Fixed Blades

New From Cold Steel: 1917 Frontier Bowie

Image courtesy Cold Steel Knives

 Cold Steel’s latest Really Big Knife is this footlong ‘1917 Frontier Bowie.’ The overall length of nearly 18″ renders it a tad too big for discreet EDC, but it will give you a real Mick Dundee moment when you draw it.

The sword-like blade has a deep fuller, and is made of quarter-inch thick 1055 low-carbon steel. This is the same steel that Cold Steel and other manufacturers use for heavy-use machetes; the blade hardness isn’t specified, but 1055 machetes are typically left somewhat soft to prevent brittleness.

I thought my Becker BK10 was a honking huge knife, but this monster has it beat hands-down. It weighs nearly 24 ounces, which is only slightly less than a fully-loaded Glock 19. It comes with a heavy-duty leather sheath with blued steel throat and chape, as well as a detachable frog.

The Cold Steel website lists the 1917 Frontier Bowie for $200, but says they’re currently backordered. That’s not a bad thing (if you want one) because Knife Center has them in stock at press time for $120. If you wear this knife, be sure to wear suspenders too.


20 responses to ‘New From Cold Steel: 1917 Frontier Bowie

  1. I know a lot of guys who easily conceal carry a knife like this. If you use a proper sheath, you would never know it’s there. If you were to carry it, make sure you have plenty of training on large knives. In Florida, it’s completely legal to carry this, but other states, not so much.

    That being said, I’m not a fan of fullers on large knives. They can weaken the blade unnecessarily since in large knife fighting, you usually only use the first three to four inches from the tip. Fullers work well on smaller knives, but they are not necessary on the larger ones.

    • A long history of fullers on swords, plus I beams would beg to differ that they “unnecessarily weaken the blade” A fuller is less important on a small blade as little material is removed and thus less weight removed. For a fighting knife shedding some oz’s is very important and a fuller does this without messing with the blades integrity.

    • You’re half-right about the fullers. It really depends
      both on the knife design and the manufacturing
      process. Modern, machine made fullers are generally
      made by milling out metal. This, essentially, removes
      structurally important metal for weight savings.
      A forged fuller, on the other hand, forces a change
      in the grain of the metal and actually strengthens
      the blade. This is why many quality forged knifes,
      particularly bowies, have fullers.

      • well I’m not a materials engineer, at one point in time i was interested in becoming one. I have however taken plenty of statics based classes
        the geometry of the construction in combination with the choice of material is much important in the distribution of forces.
        for example I beams can be made by either hot rolling or welding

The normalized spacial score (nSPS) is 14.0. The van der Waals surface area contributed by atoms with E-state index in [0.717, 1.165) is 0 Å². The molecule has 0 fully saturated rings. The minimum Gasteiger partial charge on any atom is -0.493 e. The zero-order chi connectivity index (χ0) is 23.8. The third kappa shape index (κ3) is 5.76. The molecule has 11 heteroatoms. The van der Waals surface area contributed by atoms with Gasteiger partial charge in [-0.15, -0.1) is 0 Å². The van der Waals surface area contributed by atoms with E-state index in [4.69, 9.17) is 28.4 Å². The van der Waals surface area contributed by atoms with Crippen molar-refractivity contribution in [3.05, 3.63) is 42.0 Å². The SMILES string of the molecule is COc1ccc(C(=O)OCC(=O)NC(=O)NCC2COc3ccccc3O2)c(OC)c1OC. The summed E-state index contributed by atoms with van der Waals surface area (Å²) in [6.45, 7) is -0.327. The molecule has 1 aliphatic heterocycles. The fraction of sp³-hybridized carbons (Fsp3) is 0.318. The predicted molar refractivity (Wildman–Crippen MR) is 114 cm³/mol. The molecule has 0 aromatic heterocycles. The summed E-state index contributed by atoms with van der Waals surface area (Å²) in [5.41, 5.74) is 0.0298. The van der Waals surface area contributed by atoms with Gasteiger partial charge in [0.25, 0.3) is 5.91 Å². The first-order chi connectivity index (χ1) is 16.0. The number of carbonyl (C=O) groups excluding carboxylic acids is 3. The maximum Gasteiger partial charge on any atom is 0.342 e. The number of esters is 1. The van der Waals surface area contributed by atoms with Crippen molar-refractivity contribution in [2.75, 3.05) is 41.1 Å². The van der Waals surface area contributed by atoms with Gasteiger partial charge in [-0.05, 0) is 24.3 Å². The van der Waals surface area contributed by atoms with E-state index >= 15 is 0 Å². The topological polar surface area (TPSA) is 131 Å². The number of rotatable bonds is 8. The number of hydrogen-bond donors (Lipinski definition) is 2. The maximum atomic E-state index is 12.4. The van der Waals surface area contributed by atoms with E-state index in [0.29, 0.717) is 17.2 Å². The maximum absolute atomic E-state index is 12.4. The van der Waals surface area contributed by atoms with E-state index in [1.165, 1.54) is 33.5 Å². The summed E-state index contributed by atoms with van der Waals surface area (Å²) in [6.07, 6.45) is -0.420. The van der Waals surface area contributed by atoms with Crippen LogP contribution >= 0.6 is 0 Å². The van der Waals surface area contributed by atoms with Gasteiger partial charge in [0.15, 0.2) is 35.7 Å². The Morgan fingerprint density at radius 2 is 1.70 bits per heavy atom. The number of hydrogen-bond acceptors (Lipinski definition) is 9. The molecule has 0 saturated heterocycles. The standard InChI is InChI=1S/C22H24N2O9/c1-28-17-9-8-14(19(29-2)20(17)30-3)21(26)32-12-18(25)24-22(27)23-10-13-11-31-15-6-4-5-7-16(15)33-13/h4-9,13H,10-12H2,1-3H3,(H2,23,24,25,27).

And though a fuller is not an i beam, they do share many properties
        I can’t personally add much about grain but i did find this site to be an interesting read with sources stated at the end

        I personally believe that a fuller added, regardless of how it was added, would offer only negligible effects on the blade save for weight reduction and perhaps lessen its abilty to pry open a car door

    • as a blacksmith of over forty years experience a correctly forged fuller should not weaken a blade at all if you took two identical blade blanks fullered one left the other one alone same grind same profile and then weighed them i think you would be very surprised by the similarity in the weight but the fullered blade would be stiffer and faster

  2. Very nice. Good to see a knife made that appears historically correct. No zombies or ninja’s on the blade etc. Would love to have one.

  3. Looks a lot like the pirate dirk they have, different handgrips.

    I like a big blade to carry on occasion, thats why I own a KaBar. I do own an old Original Bowie Knife. Not sure who made it, that is engraved on the blade. The other print on it, just above hilts, is not readable. Found it in an old car’s trunk, very rusted, cleaned it up and it still has a pitted appearance that looks nice, actually.

    • A lot of the old bowies, pre 1890, or thereabouts, were made in Sheffield, England for the American market. A buddy of mine had one. It was a well made knife and had seen a couple of lifetimes of use.

  4. I have tried to get the print clear but the rust ate into it too much. The Original Bowie Knife etching is pretty deep, only reason it is legible. It has very nice antler scales on the grips and an oblong, rounded butt cap that has a recessed nut threaded to the tang. Kinda afraid to take it off to see if there are proof marks on the tang, though.

  5. Pretty cool monster sized Bowie! Btw, 1055 is a medium carbon steel and not low carbon steel. I don’t know what CS is running these at, but 1055 is fully capable of reaching 60 RC. Also, to the comments on fullers- they do NOT weaken the blade, and as a blacksmith I can tell you that on modern steels it makes ZERO difference if the fuller is forged or machined in.

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